Russian media pouring in through the good offices of Moldovan politicians
Even though many countries, such as the Baltic states, Ukraine and Georgia have strongly regulated Russian media, to the point of limiting news and political talk shows or even banning the rebroadcast of Russian media altogether, until only recently this was far from being the case in Moldova.2 The Ukrainian president went as far as to ban Russian social media outlets in the hope of limiting the reach of Russian propaganda and as retaliation for the annexation of Crimea.3 Meanwhile in Moldova, then-presidential candidate Igor Dodon was aligning himself with the Russian position on Crimea, as well as running and winning the presidential race of 2016 on a strongly pro-Russian agenda.
Given Moldova’s still somewhat liberal public space, there was growing concern that attempts to ban Russian media could be perceived as non-democratic, likely to be ineffective in terms of enforcement, and that such measures could potentially backfire by making the government appear too afraid to allow citizens to decide for themselves.4 There is always a fine line between freedom and security. However, the result was that Moldova remained perhaps at the other extreme, where Russian media would get free and direct access to Moldovan consumers, albeit with a minor reshuffle of the original broadcast grid. To add insult to injury, the rebroadcasting rights for the most powerful tools of the Kremlin’s propaganda machine – Russian state-owned federal TV stations such as First Channel, Rossiya and NTV – belong to Moldovan politicians or people affiliated to them.5 This link becomes all too evident when looking at electoral campaign spending.6 According to security experts, Russian media in Moldova shows no sign of losing any ground; in fact, there is an offensive by Kremlin-subsidized outlets, which undercut their local, but also regional competitors, both private and public.7 The role of public broadcasters is particularly important in the context of information security. Yet, given their austere budgets, they can hardly compete with the Kremlin’s well-funded propaganda machine.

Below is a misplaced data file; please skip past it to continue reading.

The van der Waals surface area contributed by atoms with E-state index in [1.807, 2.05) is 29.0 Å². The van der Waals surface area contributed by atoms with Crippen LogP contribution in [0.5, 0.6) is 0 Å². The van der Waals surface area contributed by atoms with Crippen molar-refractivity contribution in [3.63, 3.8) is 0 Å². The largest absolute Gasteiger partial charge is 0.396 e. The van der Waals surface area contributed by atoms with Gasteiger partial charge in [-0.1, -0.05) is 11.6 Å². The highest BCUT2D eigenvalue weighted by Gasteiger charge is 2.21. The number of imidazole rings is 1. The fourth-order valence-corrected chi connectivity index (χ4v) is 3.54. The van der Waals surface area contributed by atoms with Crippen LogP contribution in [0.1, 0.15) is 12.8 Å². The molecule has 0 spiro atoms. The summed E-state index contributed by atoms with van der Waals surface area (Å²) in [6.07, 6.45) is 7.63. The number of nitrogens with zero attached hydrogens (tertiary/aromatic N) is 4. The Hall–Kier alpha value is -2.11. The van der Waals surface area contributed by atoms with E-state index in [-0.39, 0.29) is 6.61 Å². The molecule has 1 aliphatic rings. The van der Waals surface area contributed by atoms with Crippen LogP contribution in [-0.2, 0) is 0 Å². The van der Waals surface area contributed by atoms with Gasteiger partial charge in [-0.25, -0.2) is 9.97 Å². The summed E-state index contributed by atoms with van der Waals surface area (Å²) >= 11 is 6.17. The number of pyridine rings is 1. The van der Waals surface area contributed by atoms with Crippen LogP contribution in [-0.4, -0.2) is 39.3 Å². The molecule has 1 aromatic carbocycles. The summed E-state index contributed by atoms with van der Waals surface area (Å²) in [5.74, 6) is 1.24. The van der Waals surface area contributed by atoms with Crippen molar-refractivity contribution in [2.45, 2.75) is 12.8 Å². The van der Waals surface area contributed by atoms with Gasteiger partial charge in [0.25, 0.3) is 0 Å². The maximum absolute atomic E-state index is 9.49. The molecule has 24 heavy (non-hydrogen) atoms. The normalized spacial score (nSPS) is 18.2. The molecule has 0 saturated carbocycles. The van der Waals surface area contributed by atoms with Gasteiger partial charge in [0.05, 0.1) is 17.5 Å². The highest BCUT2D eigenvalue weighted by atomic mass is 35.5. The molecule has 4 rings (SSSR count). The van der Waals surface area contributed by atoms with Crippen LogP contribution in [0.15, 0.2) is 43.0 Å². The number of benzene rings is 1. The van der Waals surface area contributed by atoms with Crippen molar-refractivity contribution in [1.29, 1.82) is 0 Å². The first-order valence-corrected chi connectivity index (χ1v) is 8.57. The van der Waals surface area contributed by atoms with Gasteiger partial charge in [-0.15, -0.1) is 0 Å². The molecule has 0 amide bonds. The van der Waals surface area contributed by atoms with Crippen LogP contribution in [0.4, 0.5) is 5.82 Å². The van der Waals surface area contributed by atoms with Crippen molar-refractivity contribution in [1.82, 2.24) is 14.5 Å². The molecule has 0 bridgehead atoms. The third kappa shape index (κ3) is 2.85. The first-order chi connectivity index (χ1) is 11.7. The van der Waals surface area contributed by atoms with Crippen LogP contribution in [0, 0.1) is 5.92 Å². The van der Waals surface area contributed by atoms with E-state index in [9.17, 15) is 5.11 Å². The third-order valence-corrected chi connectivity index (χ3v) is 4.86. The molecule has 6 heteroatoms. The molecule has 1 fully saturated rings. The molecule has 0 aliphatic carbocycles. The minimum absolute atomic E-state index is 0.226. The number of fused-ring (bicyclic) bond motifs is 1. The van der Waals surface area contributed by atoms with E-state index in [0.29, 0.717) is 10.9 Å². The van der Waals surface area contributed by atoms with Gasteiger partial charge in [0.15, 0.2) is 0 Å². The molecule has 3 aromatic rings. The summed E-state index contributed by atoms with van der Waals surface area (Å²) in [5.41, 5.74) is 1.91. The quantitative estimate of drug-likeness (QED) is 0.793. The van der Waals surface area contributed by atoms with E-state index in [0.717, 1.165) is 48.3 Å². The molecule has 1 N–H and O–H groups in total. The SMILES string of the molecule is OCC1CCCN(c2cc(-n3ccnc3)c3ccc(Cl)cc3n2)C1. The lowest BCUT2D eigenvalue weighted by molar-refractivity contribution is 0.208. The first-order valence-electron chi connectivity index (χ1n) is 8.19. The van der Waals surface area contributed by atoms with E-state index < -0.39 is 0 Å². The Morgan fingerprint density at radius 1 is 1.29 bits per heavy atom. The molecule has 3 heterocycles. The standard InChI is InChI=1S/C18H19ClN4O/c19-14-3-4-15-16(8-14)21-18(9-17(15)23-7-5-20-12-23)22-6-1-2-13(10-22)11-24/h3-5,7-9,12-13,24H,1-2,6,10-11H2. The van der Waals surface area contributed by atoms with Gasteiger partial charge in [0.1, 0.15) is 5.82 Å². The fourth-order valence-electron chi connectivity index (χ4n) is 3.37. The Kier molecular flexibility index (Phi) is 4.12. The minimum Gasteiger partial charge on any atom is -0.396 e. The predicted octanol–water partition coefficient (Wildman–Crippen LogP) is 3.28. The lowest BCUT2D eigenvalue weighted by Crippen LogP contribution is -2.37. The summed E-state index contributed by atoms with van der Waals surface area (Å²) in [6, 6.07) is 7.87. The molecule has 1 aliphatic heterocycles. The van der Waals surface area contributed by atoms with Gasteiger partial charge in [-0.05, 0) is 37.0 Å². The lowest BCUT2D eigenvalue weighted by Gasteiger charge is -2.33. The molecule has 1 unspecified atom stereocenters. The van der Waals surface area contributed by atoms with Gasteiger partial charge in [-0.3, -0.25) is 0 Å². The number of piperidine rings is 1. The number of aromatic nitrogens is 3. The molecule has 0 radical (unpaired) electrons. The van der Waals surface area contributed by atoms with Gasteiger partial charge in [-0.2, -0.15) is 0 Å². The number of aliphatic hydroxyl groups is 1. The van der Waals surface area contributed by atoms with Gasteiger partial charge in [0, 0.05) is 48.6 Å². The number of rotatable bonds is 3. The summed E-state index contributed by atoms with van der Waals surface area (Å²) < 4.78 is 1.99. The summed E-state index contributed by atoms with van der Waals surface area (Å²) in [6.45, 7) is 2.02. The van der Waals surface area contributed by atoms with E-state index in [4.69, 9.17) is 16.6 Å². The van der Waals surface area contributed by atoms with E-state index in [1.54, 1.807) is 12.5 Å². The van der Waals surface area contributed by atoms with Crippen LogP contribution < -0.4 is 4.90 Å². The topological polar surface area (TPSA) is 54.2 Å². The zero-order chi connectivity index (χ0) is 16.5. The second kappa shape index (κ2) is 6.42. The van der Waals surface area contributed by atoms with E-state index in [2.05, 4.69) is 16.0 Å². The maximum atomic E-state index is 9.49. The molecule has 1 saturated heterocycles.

Despite struggling with the Russian backed separatist regime in Transnistria since the early 1990s and the pro-Russian autonomous region of Găgăuzia – which held a highly controversial self-determination referendum in February 2014, a month before the infamous referendum in Crimea, it is only recently that Moldovan ruling elites have passed a law that would limit Russian propaganda. Yet, this proposal is already being viewed with scepticism by the expert community, since it allows plenty of room for broadcasters to adapt to the new regulations and continue to disseminate propaganda, presenting it as local production, rather than foreign and perhaps benefiting from additional funding to allow them to do so.8
One of the most obvious effects of Russian media over the Moldovan public is reflected in how Moldovan citizens perceive Vladimir Putin. The Russian president is by far the most popular foreign politician in Moldova. He scores much higher than any of the local politicians, who cannot possibly compete with this godlike stature that Russian media projects.9 At the same time, the subtle messages that the public is being inoculated with also promote the idea of a strong leader and submissive legislatures, bureaucracies and civil society, with the ultimate goal of undermining individual civic agency. This is an all too close reminder of the Soviet system and the personality cult built by and around the leader.